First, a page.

@@ -396,7 +396,7 @@ The createMessageStreams call registers 
 </p>
 <h2>Network Layer</h2>
 <p>
-The network layer is a fairly straight-forward NIO server, and will not be described in great
detail. The sendfile implementation is done by giving the <code>MessageSet</code>
interface a <code>writeTo</code> method. This allows the file-backed message set
to use the more efficient <code>transferTo</code> implementation instead of an
in-process buffered write. The threading model is a single acceptor thread and <i>N</i>
processor threads which handle a fixed number of connections each. This design has been pretty
thoroughly tested <a href="http://sna-projects.com/blog/2009/08/introducing-the-nio-socketserver-implementation">elsewhere</a>
and found to be simple to implement and fast. The protocol is kept quite simple to allow for
future the implementation of clients in other languages.
+The network layer is a fairly straight-forward NIO server, and will not be described in great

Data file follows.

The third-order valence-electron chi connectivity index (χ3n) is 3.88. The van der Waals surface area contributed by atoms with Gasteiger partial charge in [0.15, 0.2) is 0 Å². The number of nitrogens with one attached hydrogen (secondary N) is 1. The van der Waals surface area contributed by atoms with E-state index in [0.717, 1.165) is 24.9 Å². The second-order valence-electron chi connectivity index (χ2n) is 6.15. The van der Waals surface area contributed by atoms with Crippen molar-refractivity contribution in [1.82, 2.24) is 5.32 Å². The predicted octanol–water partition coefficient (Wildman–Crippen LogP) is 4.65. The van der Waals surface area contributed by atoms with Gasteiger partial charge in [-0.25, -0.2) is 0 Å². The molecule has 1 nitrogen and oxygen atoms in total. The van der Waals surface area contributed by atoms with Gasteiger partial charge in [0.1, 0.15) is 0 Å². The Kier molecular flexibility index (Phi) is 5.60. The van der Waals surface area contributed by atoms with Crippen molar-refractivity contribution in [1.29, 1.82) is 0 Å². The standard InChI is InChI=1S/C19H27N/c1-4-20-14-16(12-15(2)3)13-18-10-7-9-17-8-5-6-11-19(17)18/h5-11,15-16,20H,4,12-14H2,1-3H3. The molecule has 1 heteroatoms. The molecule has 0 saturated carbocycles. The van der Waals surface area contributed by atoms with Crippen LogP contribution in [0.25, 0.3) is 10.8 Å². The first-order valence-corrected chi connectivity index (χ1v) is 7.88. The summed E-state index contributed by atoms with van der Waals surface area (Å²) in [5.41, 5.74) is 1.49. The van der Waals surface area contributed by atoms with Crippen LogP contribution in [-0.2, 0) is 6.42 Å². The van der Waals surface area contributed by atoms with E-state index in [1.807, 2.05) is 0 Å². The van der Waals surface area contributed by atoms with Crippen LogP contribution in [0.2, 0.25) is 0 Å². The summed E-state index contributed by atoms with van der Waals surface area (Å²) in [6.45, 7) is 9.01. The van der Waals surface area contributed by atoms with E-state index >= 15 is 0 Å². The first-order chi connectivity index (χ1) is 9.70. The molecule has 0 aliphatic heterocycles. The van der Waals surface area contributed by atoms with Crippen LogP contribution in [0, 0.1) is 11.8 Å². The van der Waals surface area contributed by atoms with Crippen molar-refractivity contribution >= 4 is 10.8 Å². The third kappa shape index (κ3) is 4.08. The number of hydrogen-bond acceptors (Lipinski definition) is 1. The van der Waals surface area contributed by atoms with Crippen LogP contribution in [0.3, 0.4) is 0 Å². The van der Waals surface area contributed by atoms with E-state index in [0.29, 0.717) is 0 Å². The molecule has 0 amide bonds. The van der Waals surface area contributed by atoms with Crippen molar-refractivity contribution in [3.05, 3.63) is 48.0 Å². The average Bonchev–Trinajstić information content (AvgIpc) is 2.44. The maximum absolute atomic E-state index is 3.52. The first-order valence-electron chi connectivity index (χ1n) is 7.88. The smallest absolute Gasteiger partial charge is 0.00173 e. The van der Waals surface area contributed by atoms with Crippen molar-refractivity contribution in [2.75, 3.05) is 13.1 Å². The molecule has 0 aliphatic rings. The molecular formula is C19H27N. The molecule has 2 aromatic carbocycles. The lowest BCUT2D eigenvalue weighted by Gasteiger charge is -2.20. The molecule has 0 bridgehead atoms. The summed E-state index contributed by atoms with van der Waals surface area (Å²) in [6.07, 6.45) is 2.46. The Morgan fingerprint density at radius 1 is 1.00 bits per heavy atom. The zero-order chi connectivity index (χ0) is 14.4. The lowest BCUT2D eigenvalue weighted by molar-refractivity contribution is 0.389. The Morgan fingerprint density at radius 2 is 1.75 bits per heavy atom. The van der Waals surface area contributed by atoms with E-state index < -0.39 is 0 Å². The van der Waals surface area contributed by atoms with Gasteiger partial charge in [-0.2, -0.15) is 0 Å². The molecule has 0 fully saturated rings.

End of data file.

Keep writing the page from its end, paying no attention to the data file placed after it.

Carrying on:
detail. The sendfile implementation is done by giving the <code>MessageSet</code>
interface a <code>writeTo</code> method. This allows the file-backed message set
to use the more efficient <code>transferTo</code> implementation instead of an
in-process buffered write. The threading model is a single acceptor thread and <i>N</i>
processor threads which handle a fixed number of connections each. This design has been pretty
thoroughly tested <a href="http://sna-projects.com/blog/2009/08/introducing-the-nio-socketserver-implementation">elsewhere</a>
and found to be simple to implement and fast. The protocol is kept quite simple to allow for
future implementation of clients in other languages.
 </p>
 <h2>Messages</h2>
 <p>